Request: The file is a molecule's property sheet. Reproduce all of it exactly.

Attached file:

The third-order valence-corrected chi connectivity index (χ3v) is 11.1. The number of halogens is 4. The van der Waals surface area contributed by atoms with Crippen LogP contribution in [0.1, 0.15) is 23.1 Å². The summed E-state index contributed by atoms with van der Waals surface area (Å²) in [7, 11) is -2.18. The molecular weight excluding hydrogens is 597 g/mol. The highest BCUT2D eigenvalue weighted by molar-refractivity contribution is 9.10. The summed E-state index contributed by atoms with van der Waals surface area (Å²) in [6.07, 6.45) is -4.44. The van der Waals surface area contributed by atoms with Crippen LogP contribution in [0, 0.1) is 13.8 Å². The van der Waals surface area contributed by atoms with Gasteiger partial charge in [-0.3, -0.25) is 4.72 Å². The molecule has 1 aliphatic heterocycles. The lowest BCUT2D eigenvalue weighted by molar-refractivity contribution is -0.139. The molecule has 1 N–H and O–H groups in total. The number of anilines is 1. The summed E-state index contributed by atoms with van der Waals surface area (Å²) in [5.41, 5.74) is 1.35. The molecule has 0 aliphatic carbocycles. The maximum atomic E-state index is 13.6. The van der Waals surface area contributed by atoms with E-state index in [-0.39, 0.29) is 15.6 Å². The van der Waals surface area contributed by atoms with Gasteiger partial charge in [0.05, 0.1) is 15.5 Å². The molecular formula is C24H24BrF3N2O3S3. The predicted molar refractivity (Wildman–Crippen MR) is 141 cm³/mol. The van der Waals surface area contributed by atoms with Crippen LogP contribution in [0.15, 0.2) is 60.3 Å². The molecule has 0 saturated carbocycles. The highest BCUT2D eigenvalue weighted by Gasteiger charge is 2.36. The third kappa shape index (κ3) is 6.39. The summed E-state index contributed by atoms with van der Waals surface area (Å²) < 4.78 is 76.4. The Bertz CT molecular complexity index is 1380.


The third-order valence-corrected chi connectivity index (χ3v) is 11.1. The number of halogens is 4. The van der Waals surface area contributed by atoms with Crippen LogP contribution in [0.1, 0.15) is 23.1 Å². The summed E-state index contributed by atoms with van der Waals surface area (Å²) in [7, 11) is -2.18. The molecular weight excluding hydrogens is 597 g/mol. The highest BCUT2D eigenvalue weighted by molar-refractivity contribution is 9.10. The summed E-state index contributed by atoms with van der Waals surface area (Å²) in [6.07, 6.45) is -4.44. The van der Waals surface area contributed by atoms with Crippen LogP contribution in [0, 0.1) is 13.8 Å². The van der Waals surface area contributed by atoms with Gasteiger partial charge in [-0.3, -0.25) is 4.72 Å². The molecule has 1 aliphatic heterocycles. The lowest BCUT2D eigenvalue weighted by molar-refractivity contribution is -0.139. The molecule has 1 N–H and O–H groups in total. The number of anilines is 1. The summed E-state index contributed by atoms with van der Waals surface area (Å²) in [5.41, 5.74) is 1.35. The molecule has 0 aliphatic carbocycles. The maximum atomic E-state index is 13.6. The van der Waals surface area contributed by atoms with E-state index in [-0.39, 0.29) is 15.6 Å². The van der Waals surface area contributed by atoms with Gasteiger partial charge in [0.05, 0.1) is 15.5 Å². The molecular formula is C24H24BrF3N2O3S3. The predicted molar refractivity (Wildman–Crippen MR) is 141 cm³/mol. The van der Waals surface area contributed by atoms with Crippen LogP contribution in [0.15, 0.2) is 60.3 Å². The molecule has 0 saturated carbocycles. The highest BCUT2D eigenvalue weighted by Gasteiger charge is 2.36. The third kappa shape index (κ3) is 6.39. The summed E-state index contributed by atoms with van der Waals surface area (Å²) < 4.78 is 76.4. The Bertz CT molecular complexity index is 1380.